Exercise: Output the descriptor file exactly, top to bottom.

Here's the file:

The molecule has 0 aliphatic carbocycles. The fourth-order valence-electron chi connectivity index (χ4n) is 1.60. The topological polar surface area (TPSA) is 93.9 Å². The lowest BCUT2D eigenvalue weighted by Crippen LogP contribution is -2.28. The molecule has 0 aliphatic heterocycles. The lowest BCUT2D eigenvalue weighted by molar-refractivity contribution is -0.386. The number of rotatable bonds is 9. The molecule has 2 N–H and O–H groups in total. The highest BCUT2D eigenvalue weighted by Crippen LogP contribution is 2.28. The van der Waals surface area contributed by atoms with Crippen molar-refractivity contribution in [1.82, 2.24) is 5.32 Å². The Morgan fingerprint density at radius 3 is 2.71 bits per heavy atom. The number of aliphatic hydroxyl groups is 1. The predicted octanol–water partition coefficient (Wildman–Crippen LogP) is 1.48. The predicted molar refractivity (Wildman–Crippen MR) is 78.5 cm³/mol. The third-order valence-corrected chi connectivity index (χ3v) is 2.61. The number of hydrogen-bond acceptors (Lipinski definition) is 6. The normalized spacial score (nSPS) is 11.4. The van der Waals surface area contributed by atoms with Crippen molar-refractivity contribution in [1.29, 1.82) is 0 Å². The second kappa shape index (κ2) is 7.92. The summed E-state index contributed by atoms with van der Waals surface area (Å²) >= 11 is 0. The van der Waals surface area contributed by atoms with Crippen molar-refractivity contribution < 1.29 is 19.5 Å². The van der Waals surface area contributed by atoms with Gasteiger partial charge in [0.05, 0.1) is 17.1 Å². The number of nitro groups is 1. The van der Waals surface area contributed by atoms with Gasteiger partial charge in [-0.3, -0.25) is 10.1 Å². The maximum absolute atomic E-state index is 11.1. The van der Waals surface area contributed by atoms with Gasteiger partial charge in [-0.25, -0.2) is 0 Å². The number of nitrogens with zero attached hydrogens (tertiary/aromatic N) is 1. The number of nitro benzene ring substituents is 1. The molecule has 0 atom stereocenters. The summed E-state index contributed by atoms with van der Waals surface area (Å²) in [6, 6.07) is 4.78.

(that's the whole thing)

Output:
The molecule has 0 aliphatic carbocycles. The fourth-order valence-electron chi connectivity index (χ4n) is 1.60. The topological polar surface area (TPSA) is 93.9 Å². The lowest BCUT2D eigenvalue weighted by Crippen LogP contribution is -2.28. The molecule has 0 aliphatic heterocycles. The lowest BCUT2D eigenvalue weighted by molar-refractivity contribution is -0.386. The number of rotatable bonds is 9. The molecule has 2 N–H and O–H groups in total. The highest BCUT2D eigenvalue weighted by Crippen LogP contribution is 2.28. The van der Waals surface area contributed by atoms with Crippen molar-refractivity contribution in [1.82, 2.24) is 5.32 Å². The Morgan fingerprint density at radius 3 is 2.71 bits per heavy atom. The number of aliphatic hydroxyl groups is 1. The predicted octanol–water partition coefficient (Wildman–Crippen LogP) is 1.48. The predicted molar refractivity (Wildman–Crippen MR) is 78.5 cm³/mol. The third-order valence-corrected chi connectivity index (χ3v) is 2.61. The number of hydrogen-bond acceptors (Lipinski definition) is 6. The normalized spacial score (nSPS) is 11.4. The van der Waals surface area contributed by atoms with Crippen molar-refractivity contribution in [1.29, 1.82) is 0 Å². The second kappa shape index (κ2) is 7.92. The summed E-state index contributed by atoms with van der Waals surface area (Å²) >= 11 is 0. The van der Waals surface area contributed by atoms with Crippen molar-refractivity contribution < 1.29 is 19.5 Å². The van der Waals surface area contributed by atoms with Gasteiger partial charge in [0.05, 0.1) is 17.1 Å². The number of nitro groups is 1. The van der Waals surface area contributed by atoms with Gasteiger partial charge in [-0.3, -0.25) is 10.1 Å². The maximum absolute atomic E-state index is 11.1. The van der Waals surface area contributed by atoms with Gasteiger partial charge in [-0.25, -0.2) is 0 Å². The number of nitrogens with zero attached hydrogens (tertiary/aromatic N) is 1. The number of nitro benzene ring substituents is 1. The molecule has 0 atom stereocenters. The summed E-state index contributed by atoms with van der Waals surface area (Å²) in [6, 6.07) is 4.78.